[Law student] Lisa [Daugaard] met [Professor] Harold Koh in the spring of 1991, as a second-year student in his international business transactions class, known as IBT...(Emphasis added)
After the IBT class, she'd seen enough: Koh was of the system, by the system, and for the system. She would never have dealt with him again had it not been for a radical New York lawyer on campus named Michael Ratner. To Lisa, Ratner was the anti-Koh. Bearded, bald, and fond of quoting Che Guevara, he'd represented everyone from inmates in the 1971 Attica prison rebellion to Nicaraguan citizens attacked by U.S.-funded contras. Ratner had come of age at Columbia Law School during the Vietnam War, and he considered most politicians "corrupt assholes." Along with his colleagues at the Center for Constitutional Rights, he'd even sued to halt the president from sending U.S. troops into battle. Twice. "What's the purpose of going along with the status quo?" Ratner would ask. "The government has enough paid people to do their dirty work."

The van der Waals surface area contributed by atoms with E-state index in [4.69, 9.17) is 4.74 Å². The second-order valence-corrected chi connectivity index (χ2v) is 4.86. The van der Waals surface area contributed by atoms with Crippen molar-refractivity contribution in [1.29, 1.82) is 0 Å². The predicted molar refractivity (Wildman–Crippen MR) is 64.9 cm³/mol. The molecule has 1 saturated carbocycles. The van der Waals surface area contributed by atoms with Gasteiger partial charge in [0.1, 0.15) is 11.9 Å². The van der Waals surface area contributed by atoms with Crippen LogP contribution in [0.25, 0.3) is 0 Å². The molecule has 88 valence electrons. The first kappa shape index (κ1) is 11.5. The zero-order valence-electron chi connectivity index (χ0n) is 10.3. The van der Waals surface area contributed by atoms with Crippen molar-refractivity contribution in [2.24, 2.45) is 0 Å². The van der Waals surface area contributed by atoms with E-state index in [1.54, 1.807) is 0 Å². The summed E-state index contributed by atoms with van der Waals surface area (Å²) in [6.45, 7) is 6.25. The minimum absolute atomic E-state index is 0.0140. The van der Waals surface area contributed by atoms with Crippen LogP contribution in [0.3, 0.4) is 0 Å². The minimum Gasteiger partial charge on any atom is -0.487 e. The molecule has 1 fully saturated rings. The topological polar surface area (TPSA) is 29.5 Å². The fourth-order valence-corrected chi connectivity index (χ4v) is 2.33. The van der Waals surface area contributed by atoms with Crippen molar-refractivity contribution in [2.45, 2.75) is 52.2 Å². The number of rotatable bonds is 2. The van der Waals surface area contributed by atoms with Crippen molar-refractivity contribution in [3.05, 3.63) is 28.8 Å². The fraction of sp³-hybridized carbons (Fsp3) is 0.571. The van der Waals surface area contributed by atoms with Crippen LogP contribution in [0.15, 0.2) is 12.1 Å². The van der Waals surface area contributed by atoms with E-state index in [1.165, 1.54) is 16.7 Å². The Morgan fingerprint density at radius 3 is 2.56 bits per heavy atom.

Mr. Ratner, meet Mr. Kruger.
The two brothers
Michael Ratner hurried into One Pierrepont Plaza, a teak-colored skyscraper that housed the U.S. Attorney's Office for the Eastern District of New York...Except sometimes the brothers' interests have aligned, as when Michael Ratner contributed to Brooklyn machine politicians.
"This is the truth-and-justice brother," [civil division chief Bob] Begleiter said, introducing the visitor. "The other one, Bruce, he owns the building. Really."
[Scott] Dunn's eyes widened.
Ratner took the kidding with a smile. His brother was a hugely successful real estate developer, and the stark contrast between siblings--one sued presidents, the other dined with them--made for good gossip.
"Yeah," Ratner joked. "If the case doesn't go well, I'll have you all evicted."